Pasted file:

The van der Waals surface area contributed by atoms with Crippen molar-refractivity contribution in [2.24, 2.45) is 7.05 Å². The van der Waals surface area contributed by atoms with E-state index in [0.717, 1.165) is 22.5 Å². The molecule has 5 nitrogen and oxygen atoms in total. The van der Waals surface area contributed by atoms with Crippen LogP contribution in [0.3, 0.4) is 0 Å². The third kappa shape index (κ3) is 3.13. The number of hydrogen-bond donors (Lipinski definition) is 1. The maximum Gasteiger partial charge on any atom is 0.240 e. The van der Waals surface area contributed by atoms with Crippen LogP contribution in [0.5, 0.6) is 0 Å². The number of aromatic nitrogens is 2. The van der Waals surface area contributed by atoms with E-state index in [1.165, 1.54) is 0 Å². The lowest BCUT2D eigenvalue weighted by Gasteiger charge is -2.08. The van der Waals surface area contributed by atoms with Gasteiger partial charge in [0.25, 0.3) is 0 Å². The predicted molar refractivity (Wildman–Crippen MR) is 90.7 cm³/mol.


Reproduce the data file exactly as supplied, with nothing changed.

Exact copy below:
The van der Waals surface area contributed by atoms with Crippen molar-refractivity contribution in [2.24, 2.45) is 7.05 Å². The van der Waals surface area contributed by atoms with E-state index in [0.717, 1.165) is 22.5 Å². The molecule has 5 nitrogen and oxygen atoms in total. The van der Waals surface area contributed by atoms with Crippen LogP contribution in [0.3, 0.4) is 0 Å². The third kappa shape index (κ3) is 3.13. The number of hydrogen-bond donors (Lipinski definition) is 1. The maximum Gasteiger partial charge on any atom is 0.240 e. The van der Waals surface area contributed by atoms with Crippen LogP contribution in [0.5, 0.6) is 0 Å². The number of aromatic nitrogens is 2. The van der Waals surface area contributed by atoms with E-state index in [1.165, 1.54) is 0 Å². The lowest BCUT2D eigenvalue weighted by Gasteiger charge is -2.08. The van der Waals surface area contributed by atoms with Gasteiger partial charge in [0.25, 0.3) is 0 Å². The predicted molar refractivity (Wildman–Crippen MR) is 90.7 cm³/mol.